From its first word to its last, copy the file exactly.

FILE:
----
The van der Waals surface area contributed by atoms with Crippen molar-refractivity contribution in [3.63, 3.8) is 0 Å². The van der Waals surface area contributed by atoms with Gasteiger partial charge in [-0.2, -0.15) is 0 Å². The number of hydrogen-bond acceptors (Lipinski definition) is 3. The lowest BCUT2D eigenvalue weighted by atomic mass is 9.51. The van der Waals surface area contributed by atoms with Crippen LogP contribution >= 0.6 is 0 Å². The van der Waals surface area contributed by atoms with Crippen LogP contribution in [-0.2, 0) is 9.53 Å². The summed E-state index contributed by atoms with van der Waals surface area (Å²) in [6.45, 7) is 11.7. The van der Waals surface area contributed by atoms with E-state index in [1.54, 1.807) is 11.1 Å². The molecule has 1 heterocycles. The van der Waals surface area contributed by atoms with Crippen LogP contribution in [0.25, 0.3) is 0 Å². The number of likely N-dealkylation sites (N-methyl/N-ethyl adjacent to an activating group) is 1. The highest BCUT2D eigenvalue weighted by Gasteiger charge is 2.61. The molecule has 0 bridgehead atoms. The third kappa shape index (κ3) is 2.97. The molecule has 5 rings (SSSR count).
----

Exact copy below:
The van der Waals surface area contributed by atoms with Crippen molar-refractivity contribution in [3.63, 3.8) is 0 Å². The van der Waals surface area contributed by atoms with Gasteiger partial charge in [-0.2, -0.15) is 0 Å². The number of hydrogen-bond acceptors (Lipinski definition) is 3. The lowest BCUT2D eigenvalue weighted by atomic mass is 9.51. The van der Waals surface area contributed by atoms with Crippen LogP contribution >= 0.6 is 0 Å². The van der Waals surface area contributed by atoms with Crippen LogP contribution in [-0.2, 0) is 9.53 Å². The summed E-state index contributed by atoms with van der Waals surface area (Å²) in [6.45, 7) is 11.7. The van der Waals surface area contributed by atoms with E-state index in [1.54, 1.807) is 11.1 Å². The molecule has 1 heterocycles. The van der Waals surface area contributed by atoms with Crippen LogP contribution in [0.25, 0.3) is 0 Å². The number of likely N-dealkylation sites (N-methyl/N-ethyl adjacent to an activating group) is 1. The highest BCUT2D eigenvalue weighted by Gasteiger charge is 2.61. The molecule has 0 bridgehead atoms. The third kappa shape index (κ3) is 2.97. The molecule has 5 rings (SSSR count).